If you're like a lot of people, you probably end up staring at your human medicine cabinet. Are there any medications in there you can use to treat kitty's pain or discomfort?
Recently released data from the ASPCA may cause you to stop long before you do any medication sampling. As part of National Animal Poison Prevention Month, the ASPCA released a list of the top toxins that sickened pets in 2015. And, you guessed it, human medications topped that list.
In 2015 alone, more than 28,500 cases of poisoning due to medications were reported to the ASPCA poison control center. That makes drugs the most deadly risk your pets might face in your home, and chances are, this is an exposure you can totally prevent.
When I worked in the animal emergency room, I dealt with several cases of animals unintentionally poisoned by their people. One poor lady clipped her dog's toenails too close, and she gave him a (toxic) Alleve for pain. Another family rushed their cat to the clinic after providing him with an aspirin for his discomfort. Both of these pets had very serious reactions to these drugs. And both families had to live with the knowledge that they had given something to the pet that made it sick.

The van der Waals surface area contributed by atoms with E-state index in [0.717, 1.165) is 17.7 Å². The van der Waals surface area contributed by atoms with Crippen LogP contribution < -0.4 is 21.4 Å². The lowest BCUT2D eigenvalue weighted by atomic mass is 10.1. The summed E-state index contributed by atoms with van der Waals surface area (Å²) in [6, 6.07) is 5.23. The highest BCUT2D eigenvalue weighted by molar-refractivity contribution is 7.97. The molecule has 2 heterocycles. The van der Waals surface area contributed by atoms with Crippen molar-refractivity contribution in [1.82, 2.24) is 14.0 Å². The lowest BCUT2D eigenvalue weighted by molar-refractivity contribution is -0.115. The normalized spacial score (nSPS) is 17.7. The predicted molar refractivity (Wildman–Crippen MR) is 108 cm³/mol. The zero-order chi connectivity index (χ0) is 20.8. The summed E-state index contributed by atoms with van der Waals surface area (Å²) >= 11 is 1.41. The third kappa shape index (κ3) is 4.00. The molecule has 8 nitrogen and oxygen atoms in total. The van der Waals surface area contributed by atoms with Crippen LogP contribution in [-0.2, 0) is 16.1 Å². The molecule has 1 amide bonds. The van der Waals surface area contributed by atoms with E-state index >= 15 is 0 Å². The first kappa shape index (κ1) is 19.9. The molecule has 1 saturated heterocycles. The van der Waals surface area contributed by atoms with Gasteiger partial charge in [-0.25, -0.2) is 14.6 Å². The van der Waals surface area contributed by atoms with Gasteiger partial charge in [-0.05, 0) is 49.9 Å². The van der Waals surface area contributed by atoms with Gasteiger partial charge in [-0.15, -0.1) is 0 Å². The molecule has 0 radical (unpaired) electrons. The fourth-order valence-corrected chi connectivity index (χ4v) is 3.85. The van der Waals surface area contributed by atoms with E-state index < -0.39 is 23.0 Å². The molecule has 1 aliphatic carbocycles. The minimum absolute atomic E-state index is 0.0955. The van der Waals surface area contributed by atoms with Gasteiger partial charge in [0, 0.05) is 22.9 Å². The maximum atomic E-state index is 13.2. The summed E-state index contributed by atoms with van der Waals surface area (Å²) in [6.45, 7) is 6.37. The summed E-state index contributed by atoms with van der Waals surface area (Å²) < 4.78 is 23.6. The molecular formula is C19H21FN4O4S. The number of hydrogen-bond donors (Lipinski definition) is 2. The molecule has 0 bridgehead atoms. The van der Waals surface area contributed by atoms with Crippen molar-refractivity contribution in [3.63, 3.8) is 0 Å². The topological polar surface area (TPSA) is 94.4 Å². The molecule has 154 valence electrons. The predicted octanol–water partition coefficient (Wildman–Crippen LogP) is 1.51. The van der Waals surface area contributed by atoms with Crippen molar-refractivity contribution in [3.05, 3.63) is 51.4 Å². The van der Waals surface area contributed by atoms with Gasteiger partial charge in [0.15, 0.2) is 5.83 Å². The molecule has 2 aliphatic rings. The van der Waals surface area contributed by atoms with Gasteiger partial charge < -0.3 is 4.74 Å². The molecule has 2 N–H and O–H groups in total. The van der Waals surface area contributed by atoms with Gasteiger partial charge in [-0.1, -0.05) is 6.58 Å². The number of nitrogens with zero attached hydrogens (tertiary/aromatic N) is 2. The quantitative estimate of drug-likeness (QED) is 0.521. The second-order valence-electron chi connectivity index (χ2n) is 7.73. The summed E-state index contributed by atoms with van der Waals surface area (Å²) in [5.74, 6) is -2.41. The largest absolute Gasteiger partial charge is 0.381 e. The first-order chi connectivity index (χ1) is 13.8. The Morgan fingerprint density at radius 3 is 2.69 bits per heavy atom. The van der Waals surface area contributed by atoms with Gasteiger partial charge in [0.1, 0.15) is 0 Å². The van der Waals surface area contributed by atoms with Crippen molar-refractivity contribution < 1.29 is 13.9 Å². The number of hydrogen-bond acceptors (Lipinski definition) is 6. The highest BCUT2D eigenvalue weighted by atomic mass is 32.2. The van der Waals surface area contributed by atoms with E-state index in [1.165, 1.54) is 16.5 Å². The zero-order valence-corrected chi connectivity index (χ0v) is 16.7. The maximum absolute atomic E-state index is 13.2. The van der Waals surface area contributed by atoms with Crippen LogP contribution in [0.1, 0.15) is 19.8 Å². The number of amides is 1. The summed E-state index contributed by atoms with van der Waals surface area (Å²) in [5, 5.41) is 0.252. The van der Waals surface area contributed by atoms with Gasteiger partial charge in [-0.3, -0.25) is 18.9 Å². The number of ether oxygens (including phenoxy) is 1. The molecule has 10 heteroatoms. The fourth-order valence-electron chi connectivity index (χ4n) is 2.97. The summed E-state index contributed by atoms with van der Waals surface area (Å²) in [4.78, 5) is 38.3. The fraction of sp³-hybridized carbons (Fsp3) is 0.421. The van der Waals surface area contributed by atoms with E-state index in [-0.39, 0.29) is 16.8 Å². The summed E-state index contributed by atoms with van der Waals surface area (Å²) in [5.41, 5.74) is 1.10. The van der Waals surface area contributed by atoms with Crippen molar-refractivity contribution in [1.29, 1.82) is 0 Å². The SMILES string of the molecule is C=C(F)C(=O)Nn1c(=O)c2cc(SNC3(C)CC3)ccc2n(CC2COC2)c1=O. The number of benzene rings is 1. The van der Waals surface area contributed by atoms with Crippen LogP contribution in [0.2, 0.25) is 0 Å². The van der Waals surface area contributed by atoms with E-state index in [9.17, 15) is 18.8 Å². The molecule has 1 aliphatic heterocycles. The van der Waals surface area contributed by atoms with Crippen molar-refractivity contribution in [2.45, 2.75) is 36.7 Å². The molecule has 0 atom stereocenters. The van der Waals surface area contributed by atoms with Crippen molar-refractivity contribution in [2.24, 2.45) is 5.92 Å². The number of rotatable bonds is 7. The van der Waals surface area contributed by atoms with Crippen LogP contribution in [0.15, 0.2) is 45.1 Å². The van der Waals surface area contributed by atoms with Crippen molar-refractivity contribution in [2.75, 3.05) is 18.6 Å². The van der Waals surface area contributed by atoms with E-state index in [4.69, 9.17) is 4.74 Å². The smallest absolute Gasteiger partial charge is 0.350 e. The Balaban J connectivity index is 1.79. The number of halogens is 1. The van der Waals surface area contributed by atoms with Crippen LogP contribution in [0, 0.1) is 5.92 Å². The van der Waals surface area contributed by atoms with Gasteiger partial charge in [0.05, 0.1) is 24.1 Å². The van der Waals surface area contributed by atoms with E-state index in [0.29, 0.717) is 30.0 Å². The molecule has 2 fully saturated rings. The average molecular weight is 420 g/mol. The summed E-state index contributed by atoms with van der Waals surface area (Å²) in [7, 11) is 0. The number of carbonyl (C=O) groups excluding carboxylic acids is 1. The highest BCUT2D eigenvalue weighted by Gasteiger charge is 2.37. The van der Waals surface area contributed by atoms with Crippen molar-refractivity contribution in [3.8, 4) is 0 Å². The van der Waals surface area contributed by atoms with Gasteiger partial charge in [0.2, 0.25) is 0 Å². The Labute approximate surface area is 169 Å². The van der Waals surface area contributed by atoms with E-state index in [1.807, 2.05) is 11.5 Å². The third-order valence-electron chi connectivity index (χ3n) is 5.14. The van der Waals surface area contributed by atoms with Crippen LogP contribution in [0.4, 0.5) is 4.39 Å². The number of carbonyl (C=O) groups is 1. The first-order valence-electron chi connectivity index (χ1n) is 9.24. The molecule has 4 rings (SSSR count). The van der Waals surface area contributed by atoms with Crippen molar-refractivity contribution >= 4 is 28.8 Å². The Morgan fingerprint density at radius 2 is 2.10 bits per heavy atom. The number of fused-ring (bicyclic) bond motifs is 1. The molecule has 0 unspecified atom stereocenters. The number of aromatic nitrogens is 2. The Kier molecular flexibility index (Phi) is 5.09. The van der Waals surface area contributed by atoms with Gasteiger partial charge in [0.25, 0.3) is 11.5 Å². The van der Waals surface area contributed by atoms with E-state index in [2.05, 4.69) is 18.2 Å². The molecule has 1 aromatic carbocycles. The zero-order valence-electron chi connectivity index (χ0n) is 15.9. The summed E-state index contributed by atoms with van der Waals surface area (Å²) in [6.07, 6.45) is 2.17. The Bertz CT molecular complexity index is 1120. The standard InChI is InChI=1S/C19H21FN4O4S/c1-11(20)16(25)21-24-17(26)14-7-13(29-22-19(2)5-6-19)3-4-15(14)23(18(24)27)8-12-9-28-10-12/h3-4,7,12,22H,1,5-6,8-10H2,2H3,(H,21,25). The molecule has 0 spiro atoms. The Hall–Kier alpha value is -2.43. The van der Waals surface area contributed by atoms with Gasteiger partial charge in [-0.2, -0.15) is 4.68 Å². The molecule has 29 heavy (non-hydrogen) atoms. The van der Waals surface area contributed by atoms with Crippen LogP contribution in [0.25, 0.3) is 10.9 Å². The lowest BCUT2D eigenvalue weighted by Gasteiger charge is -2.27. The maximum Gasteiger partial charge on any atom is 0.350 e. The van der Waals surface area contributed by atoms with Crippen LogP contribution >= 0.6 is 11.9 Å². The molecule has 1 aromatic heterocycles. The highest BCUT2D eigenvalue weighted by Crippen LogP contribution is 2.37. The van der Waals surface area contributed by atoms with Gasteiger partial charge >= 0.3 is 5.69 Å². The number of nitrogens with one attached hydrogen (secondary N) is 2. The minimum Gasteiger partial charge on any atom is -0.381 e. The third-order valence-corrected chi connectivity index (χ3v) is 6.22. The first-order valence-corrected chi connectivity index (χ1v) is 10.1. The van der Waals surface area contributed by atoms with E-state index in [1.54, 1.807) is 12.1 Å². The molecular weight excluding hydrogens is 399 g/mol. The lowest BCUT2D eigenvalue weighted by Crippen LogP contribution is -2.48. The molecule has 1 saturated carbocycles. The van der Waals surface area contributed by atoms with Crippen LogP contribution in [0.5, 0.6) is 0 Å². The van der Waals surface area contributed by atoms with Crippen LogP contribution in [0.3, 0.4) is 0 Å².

Very ill pets should always go to an emergency clinic. No amount of at-home care can match the types of treatments available in an animal hospital. And all of those treatments have been tested and proven effective in animals. If your pet is sick, this is the place to go.
And if your pet is merely uncomfortable but not overtly sick, consider heading to your regular veterinarian for care and advice. Can't afford that visit? Check out this list of low-cost veterinary options from the Humane Society of the United States. You might find a new provider that could work with you on payments, or you could apply for a grant to get funded care for your pet.
But whatever you do, don't reach into that cabinet and start handing out your pills. You could end up making a small health problem a whole lot worse.